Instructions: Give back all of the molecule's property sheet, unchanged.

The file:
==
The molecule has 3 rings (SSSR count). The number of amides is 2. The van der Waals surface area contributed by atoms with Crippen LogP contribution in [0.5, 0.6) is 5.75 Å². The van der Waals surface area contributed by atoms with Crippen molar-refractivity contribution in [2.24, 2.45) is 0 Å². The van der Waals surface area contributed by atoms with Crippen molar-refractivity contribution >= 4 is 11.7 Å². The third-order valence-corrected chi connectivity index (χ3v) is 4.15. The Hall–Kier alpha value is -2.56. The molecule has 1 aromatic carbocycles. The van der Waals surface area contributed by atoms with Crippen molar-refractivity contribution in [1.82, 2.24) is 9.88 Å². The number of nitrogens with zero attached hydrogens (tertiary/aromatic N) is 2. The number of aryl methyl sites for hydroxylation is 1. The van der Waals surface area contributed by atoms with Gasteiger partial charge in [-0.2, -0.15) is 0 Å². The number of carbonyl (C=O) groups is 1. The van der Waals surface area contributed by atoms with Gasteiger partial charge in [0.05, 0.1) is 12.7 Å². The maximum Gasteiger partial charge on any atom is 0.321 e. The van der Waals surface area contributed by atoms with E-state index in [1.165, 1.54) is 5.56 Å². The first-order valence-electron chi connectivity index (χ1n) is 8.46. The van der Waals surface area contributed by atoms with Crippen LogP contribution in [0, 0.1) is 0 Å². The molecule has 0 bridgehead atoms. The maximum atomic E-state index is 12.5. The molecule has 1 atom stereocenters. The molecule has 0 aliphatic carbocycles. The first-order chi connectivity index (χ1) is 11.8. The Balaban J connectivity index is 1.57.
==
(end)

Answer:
The molecule has 3 rings (SSSR count). The number of amides is 2. The van der Waals surface area contributed by atoms with Crippen LogP contribution in [0.5, 0.6) is 5.75 Å². The van der Waals surface area contributed by atoms with Crippen molar-refractivity contribution in [2.24, 2.45) is 0 Å². The van der Waals surface area contributed by atoms with Crippen molar-refractivity contribution >= 4 is 11.7 Å². The third-order valence-corrected chi connectivity index (χ3v) is 4.15. The Hall–Kier alpha value is -2.56. The molecule has 1 aromatic carbocycles. The van der Waals surface area contributed by atoms with Crippen molar-refractivity contribution in [1.82, 2.24) is 9.88 Å². The number of nitrogens with zero attached hydrogens (tertiary/aromatic N) is 2. The number of aryl methyl sites for hydroxylation is 1. The van der Waals surface area contributed by atoms with Gasteiger partial charge in [-0.2, -0.15) is 0 Å². The number of carbonyl (C=O) groups is 1. The van der Waals surface area contributed by atoms with Gasteiger partial charge in [0.05, 0.1) is 12.7 Å². The maximum Gasteiger partial charge on any atom is 0.321 e. The van der Waals surface area contributed by atoms with E-state index in [1.165, 1.54) is 5.56 Å². The first-order valence-electron chi connectivity index (χ1n) is 8.46. The van der Waals surface area contributed by atoms with Crippen LogP contribution in [0, 0.1) is 0 Å². The molecule has 0 bridgehead atoms. The maximum atomic E-state index is 12.5. The molecule has 1 atom stereocenters. The molecule has 0 aliphatic carbocycles. The first-order chi connectivity index (χ1) is 11.8. The Balaban J connectivity index is 1.57.